Macbeth at the Donmar Warehouse review: David Tennant is magnificent, so why sex it up with headphones?

David Tennant and Cush Jumbo (Marc Brenner)
David Tennant and Cush Jumbo (Marc Brenner)

With the excellent David Tennant and Cush Jumbo as Shakespeare’s murderous couple, this show promptly sold out its whole run at the 251-seat Donmar. If you didn’t get tickets, take comfort: a potentially great production is coarsened by an overarching gimmick.

Throughout we listen to the live dialogue and music, plus sound effects and some recorded lines, through headphones. It has a profound distancing effect.

I’m open to any tech that enriches a live theatrical experience – hello, Stranger Things! But this is like listening to a very good audio production of Macbeth while watching very good actors mime to it. Interesting, but not something you’d necessarily choose to experience.

Which is a shame, as it features the most emotionally committed Shakespearean performance I’ve seen Tennant give.

His native accent adds salt and verve to overfamiliar speeches, and his manic edge suits a character who’s repeatedly unbalanced. Jumbo’s Lady Macbeth, a lone Englishwoman among Scots, is haunted by a lost child. She and Tennant have a fierce intimacy: sometimes I took my headphones off to listen to their fervid exchanges unfiltered.

The sound design supposedly allows us to eavesdrop on murmured intimacies or things (like the witches) that may be in Macbeth’s head. Through headphones though, a whisper is as loud as a shout, or the constant, irritating motif of fluttering wings and raven squawks.

The company of Macbeth (Marc Brenner)
The company of Macbeth (Marc Brenner)

Again, what a shame. Director Max Webster prunes the play with ruthless efficiency into an urgent 110 minutes and stages it with elegant simplicity. There are modern black kilts, boots and grey knitwear, and a shining white dress for Lady Macbeth: blood really stands out.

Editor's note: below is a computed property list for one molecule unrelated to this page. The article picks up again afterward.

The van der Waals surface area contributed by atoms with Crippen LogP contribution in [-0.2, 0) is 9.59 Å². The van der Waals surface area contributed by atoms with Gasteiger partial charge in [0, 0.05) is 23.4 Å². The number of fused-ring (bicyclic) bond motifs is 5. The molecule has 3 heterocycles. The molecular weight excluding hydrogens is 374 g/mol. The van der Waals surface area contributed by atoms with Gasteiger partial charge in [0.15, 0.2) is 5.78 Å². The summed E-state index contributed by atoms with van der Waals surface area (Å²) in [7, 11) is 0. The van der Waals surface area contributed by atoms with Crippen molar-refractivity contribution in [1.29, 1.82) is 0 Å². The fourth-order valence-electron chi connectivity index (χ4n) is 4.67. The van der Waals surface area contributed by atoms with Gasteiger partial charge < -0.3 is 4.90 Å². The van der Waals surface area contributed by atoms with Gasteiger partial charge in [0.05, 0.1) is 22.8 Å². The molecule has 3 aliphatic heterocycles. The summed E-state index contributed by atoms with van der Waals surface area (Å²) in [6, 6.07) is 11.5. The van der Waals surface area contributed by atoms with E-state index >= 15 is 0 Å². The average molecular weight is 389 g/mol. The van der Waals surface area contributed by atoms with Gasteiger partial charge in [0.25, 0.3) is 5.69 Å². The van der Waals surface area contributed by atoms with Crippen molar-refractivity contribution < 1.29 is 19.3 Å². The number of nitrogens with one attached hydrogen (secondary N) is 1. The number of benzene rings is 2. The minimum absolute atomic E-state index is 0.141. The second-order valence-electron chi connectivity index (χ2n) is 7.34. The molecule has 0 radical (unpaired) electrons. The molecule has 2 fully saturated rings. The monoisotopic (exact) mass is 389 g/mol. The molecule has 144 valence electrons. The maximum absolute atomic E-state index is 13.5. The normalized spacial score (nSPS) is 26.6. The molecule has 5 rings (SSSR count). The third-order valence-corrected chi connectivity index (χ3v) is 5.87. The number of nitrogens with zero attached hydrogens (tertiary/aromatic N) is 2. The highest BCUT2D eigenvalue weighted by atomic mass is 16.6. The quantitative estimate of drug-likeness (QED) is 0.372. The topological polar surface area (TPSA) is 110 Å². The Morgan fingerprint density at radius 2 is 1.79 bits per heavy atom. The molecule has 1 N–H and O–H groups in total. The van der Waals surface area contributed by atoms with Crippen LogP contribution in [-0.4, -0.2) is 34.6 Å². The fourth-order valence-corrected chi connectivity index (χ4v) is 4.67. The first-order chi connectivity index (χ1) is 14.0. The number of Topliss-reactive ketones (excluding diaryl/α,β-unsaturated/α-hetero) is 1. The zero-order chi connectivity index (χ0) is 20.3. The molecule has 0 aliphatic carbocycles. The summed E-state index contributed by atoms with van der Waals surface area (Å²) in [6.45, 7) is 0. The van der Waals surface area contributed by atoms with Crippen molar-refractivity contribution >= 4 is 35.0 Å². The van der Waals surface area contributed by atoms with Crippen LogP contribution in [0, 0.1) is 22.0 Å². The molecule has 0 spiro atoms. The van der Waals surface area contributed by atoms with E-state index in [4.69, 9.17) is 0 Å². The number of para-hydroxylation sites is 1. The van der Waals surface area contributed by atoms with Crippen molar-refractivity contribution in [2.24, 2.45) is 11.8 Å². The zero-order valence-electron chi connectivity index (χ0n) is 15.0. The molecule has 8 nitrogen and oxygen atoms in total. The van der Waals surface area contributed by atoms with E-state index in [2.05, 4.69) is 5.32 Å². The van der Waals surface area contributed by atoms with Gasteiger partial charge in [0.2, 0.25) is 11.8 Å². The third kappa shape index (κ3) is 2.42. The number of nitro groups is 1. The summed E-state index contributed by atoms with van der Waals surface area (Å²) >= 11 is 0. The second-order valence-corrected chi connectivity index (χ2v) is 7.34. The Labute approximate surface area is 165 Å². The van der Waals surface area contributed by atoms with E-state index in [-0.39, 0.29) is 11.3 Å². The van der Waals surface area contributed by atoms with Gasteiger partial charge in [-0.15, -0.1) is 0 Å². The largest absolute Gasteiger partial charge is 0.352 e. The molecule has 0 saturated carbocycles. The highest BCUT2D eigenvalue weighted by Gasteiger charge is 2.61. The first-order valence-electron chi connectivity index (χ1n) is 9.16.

The main action happens on a bare oblong dais that doubles as battlefield and banqueting table. Some scenes take place in a long, glazed gallery behind: otherwise cast members, and musicians supplying a soundtrack of folksy keening and ululation, sit here like a judgmental chorus.

One child actor plays the beloved sons of Banquo, Macduff and Siward, and reminds the Macbeths of the heir they clearly lost. The Macduffs are a constant, contrastingly affectionate background presence in the early scenes. Only one of the murders Macbeth commits or commissions happens onstage. We don’t see Banquo’s ghost but hear his groans, which sound like something from a bad porn film.

I’d love to see Tennant, Jumbo and this cast perform Webster’s version of the play without the aural sexing-up. There are odd glitches in it even so. The witches are “wayward” rather than “weird”. What, did they get tattoos without telling their dads, or something?

Having finessed many of the plot’s more awkward moments Webster goes all out on the comic scene with the porter which this year’s rival starry Macbeth – with Ralph Fiennes and Indira Varma – cuts.

Here Jatinder Singh Randhawa ad libs, aggressively breaks the fourth wall with panto-style call-and-response and mocks us for coming to a theatre to listen to a radio play. Well, quite.

Donmar Warehouse, to February 10;